Delhi’s air pollution reaches a WHO health threshold of 100 times

The smog season starts with the air quality index close to the lowest possible level of 500 and no discernible improvement in the annual deadly blight on life.

Delhi saw extreme air quality on Friday, and the city was shrouded in a dense, toxic haze. This signaled the start of the pollution season, which has turned into an annual disaster for the capital of India.

The World Health Organization’s healthy limit is 100 times higher than the air quality index that Delhi nearly reached, which resulted in the closure of schools and the prohibition of non-essential construction.

Over the past week, the city’s air quality has gotten worse. This is because more farmers in Punjab and Haryana, two nearby states, have been burning their fields during crop planting season. Winds have also contributed to this problem by bringing pollutants into Delhi, where they are trapped by dropping temperatures.

More than a thousand farm fires were reported in a single day on Sunday in the state of Punjab, a 740% increase in the number of incidents. The burning of trash at waste plants, construction, and vehicle emissions are additional sources of pollution in the city.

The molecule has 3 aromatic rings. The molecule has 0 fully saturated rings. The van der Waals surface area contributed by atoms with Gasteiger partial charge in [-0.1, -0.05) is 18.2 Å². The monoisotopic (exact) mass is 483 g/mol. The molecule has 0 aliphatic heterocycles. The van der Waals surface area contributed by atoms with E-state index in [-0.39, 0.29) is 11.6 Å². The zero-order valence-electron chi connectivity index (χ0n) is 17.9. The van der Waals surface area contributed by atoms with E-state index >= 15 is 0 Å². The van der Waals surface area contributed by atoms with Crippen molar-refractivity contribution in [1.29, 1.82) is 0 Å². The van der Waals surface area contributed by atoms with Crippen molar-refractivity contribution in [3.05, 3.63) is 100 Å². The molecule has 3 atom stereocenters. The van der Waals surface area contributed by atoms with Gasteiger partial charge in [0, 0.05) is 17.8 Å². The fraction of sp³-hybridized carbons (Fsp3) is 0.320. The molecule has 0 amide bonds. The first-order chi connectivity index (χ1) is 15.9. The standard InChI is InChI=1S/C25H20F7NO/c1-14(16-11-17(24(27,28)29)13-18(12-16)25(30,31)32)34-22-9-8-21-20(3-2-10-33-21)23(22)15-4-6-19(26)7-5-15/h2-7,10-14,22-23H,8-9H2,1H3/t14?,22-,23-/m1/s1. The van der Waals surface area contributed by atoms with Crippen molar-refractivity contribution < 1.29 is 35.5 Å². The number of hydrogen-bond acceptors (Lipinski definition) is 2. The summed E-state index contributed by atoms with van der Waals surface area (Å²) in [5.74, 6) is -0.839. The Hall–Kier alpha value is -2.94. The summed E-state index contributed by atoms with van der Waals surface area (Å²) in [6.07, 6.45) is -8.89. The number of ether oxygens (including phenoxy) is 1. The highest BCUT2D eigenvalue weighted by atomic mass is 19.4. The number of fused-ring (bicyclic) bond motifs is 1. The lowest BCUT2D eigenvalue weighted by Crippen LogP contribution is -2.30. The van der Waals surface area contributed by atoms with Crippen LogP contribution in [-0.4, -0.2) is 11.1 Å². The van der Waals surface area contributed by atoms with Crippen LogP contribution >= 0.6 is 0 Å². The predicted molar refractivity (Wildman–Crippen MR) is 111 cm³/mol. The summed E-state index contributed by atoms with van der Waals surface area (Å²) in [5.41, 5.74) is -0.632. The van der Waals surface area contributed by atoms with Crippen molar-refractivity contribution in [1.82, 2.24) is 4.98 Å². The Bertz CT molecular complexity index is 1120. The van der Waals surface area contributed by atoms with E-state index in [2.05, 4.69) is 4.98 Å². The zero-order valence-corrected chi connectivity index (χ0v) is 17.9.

Delhi, which has a population of about 33 million, is frequently named the world’s most polluted city. The University of Chicago’s energy policy institute has compiled this year’s air quality life index, which suggests that Delhi’s population may live 11.9 years less than they would otherwise due to poor air quality.

Physicians in Delhi reported that they were starting to notice the negative effects of pollution on the citizens of the city. “There is an increase in the number of patients experiencing breathing difficulties, as well as an increase in the number of people with colds, coughs, and watery, irritated eyes. All age groups are impacted by this. Time to put on masks and go outside only when absolutely necessary, Nikhil Modi, a physician at Apollo hospital in Delhi, declared.
The Central Pollution Control Board reports that October saw the highest pollution levels in Delhi since 2020.

The Aam Admi party (AAP)-led Delhi government has maintained that it has a pollution action plan, but it doesn’t seem to have had much of an impact on the annual sharp decline in air quality that wreaks havoc on the lives of Delhi residents, usually from November to January.

The AAP government has been combating pollution by spraying water on roads to cut down on dust and erecting two 80-foot-tall “smog towers” that cost more than $2 million each and are meant to purify the air but have been found to be largely ineffective by scientists.

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